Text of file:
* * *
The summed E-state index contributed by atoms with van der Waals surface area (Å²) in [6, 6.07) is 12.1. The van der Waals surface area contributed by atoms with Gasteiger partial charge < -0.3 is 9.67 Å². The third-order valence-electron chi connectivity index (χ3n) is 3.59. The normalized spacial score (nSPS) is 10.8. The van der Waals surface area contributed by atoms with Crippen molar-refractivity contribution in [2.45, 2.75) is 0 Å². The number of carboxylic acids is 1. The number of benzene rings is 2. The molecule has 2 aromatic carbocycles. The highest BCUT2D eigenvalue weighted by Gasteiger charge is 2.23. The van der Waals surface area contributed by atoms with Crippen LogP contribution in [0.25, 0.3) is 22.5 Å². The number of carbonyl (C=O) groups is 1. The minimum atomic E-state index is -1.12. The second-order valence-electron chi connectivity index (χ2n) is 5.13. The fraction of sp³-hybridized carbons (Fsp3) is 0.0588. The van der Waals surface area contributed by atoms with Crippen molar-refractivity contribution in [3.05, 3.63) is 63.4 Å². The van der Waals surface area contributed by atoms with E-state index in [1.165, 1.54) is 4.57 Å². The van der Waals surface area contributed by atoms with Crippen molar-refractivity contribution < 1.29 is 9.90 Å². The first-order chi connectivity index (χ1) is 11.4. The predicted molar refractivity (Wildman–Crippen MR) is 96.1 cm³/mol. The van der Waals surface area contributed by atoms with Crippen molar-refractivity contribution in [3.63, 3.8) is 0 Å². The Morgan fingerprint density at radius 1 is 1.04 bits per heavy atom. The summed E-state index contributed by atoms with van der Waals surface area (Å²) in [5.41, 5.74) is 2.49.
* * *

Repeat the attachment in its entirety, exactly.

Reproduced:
The summed E-state index contributed by atoms with van der Waals surface area (Å²) in [6, 6.07) is 12.1. The van der Waals surface area contributed by atoms with Gasteiger partial charge < -0.3 is 9.67 Å². The third-order valence-electron chi connectivity index (χ3n) is 3.59. The normalized spacial score (nSPS) is 10.8. The van der Waals surface area contributed by atoms with Crippen molar-refractivity contribution in [2.45, 2.75) is 0 Å². The number of carboxylic acids is 1. The number of benzene rings is 2. The molecule has 2 aromatic carbocycles. The highest BCUT2D eigenvalue weighted by Gasteiger charge is 2.23. The van der Waals surface area contributed by atoms with Crippen LogP contribution in [0.25, 0.3) is 22.5 Å². The number of carbonyl (C=O) groups is 1. The minimum atomic E-state index is -1.12. The second-order valence-electron chi connectivity index (χ2n) is 5.13. The fraction of sp³-hybridized carbons (Fsp3) is 0.0588. The van der Waals surface area contributed by atoms with Crippen molar-refractivity contribution in [3.05, 3.63) is 63.4 Å². The van der Waals surface area contributed by atoms with E-state index in [1.165, 1.54) is 4.57 Å². The van der Waals surface area contributed by atoms with Crippen molar-refractivity contribution < 1.29 is 9.90 Å². The first-order chi connectivity index (χ1) is 11.4. The predicted molar refractivity (Wildman–Crippen MR) is 96.1 cm³/mol. The van der Waals surface area contributed by atoms with Crippen molar-refractivity contribution in [3.63, 3.8) is 0 Å². The Morgan fingerprint density at radius 1 is 1.04 bits per heavy atom. The summed E-state index contributed by atoms with van der Waals surface area (Å²) in [5.41, 5.74) is 2.49.